The league began preliminary games this week and the season opener is slated for Nov. 4. Already the league has received support from several major league teams. This week's practice games, which were attended by scouts from at least 15 teams, were played at the Seattle Mariners' complex in Villa Mella. Next week's practice games will be played at the Cubs' facility in Boca Chica. The league is negotiating with several teams for the right to host the season opener. All games will be played at an MLB facility and the umpires and statisticians will come from the Dominican Summer League.
This week, the league's founders spoke with Lou Melendez, MLB's vice president of international operations, about receiving funding from MLB. Cabrera estimates that operating the league will take about $50,000-$75,000, most of which he hopes will come through sponsorships. Louisville Slugger has agreed to provide some equipment.
"It's an interesting concept," Melendez wrote in an e-mail. "We have to see how it evolves. An immediate benefit is that our scouts will be able to see prospects playing in actual game conditions as opposed to a simple tryout. I told Ulises I wanted to know more about the league and to send me something in writing. Only time will tell if the league succeeds."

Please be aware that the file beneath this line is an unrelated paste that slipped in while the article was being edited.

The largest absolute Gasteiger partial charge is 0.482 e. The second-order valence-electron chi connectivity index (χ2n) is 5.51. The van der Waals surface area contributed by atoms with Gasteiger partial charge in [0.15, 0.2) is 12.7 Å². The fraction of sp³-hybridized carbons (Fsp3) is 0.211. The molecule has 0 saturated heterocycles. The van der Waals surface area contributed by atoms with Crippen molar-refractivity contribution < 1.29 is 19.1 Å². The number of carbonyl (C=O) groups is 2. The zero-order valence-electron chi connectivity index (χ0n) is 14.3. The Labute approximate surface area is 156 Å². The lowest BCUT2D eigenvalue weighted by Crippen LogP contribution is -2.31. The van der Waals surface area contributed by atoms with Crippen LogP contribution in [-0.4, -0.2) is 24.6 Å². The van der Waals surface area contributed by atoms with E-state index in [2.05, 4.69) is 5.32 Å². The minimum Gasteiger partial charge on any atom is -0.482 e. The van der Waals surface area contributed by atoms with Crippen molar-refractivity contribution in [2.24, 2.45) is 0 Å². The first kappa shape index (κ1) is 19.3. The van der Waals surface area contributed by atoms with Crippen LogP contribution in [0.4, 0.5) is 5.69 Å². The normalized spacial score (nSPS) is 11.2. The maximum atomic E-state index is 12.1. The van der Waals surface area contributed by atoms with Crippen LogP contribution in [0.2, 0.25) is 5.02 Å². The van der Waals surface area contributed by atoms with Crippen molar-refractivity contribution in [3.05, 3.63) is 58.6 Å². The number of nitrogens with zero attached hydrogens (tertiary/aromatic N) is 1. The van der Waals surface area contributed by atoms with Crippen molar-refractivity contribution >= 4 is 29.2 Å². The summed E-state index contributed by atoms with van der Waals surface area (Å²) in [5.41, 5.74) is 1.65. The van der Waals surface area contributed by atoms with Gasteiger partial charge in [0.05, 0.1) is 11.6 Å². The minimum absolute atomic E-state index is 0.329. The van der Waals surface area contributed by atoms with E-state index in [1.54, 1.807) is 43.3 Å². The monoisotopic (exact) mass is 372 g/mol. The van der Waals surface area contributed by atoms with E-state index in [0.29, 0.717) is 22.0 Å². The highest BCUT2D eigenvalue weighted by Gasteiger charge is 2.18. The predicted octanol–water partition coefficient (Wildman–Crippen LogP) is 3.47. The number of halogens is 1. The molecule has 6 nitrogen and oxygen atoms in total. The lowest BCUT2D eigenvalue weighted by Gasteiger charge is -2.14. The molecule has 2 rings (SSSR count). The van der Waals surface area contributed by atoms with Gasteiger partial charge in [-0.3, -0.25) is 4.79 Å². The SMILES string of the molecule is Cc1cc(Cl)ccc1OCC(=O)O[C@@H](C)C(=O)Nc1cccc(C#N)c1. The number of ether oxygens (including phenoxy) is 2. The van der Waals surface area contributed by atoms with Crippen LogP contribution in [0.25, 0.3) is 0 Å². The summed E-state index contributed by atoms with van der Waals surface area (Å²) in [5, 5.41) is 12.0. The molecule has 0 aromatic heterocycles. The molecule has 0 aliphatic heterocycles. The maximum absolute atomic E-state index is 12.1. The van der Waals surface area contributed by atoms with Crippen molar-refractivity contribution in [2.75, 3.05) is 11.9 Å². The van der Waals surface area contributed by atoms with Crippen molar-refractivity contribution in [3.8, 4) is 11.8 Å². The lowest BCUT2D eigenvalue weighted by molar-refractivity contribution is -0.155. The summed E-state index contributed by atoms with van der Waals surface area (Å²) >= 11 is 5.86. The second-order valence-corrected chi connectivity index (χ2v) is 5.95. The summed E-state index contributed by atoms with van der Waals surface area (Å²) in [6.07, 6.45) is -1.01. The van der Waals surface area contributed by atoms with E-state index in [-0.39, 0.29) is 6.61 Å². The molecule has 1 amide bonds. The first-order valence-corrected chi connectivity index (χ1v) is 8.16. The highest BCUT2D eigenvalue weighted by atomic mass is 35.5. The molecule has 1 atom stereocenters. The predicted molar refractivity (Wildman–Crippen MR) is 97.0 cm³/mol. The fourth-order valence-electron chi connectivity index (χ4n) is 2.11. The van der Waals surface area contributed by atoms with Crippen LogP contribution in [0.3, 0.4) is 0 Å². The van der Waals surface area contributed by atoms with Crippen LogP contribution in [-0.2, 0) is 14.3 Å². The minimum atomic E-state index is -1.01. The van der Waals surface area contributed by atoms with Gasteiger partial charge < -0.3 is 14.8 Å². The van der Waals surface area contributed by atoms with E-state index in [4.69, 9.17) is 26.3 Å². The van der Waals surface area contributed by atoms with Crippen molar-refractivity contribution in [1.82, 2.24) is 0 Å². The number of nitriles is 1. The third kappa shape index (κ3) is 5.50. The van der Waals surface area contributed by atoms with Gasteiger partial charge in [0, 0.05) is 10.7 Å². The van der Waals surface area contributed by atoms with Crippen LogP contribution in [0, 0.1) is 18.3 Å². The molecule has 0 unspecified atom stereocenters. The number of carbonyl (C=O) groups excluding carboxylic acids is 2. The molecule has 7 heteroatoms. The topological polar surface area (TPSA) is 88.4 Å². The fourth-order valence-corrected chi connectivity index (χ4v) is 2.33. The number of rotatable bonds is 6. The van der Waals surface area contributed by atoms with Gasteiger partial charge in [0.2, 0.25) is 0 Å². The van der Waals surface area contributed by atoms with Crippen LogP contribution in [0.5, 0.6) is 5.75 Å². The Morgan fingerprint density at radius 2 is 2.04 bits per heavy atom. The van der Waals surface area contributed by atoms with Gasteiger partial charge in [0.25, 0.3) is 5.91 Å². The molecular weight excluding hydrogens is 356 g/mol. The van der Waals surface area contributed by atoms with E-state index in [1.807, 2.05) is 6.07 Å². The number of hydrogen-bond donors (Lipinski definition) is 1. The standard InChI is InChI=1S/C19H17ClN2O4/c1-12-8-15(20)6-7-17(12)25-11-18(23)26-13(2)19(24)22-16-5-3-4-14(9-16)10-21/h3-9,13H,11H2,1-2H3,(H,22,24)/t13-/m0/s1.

The league plans to hire an investigator by opening day to do background and age checks on all players. Ultimately, Cabrera said, the league hopes to have a system in place to drug test players as well. Also, the league will conduct psychological evaluations, just like those done on American prospects. As a preventive measure, the league will hold seminars on drug prevention, money management and cultural assimilation. Baseball clinics run by staff from MLB team academies will ensure that trainers are providing the proper instruction to their players.
"The true purpose is to resolve some issues that have cast a black cloud over baseball over here," Cabrera said. "We're trying to address some concerns that have kept teams from investing money on players here."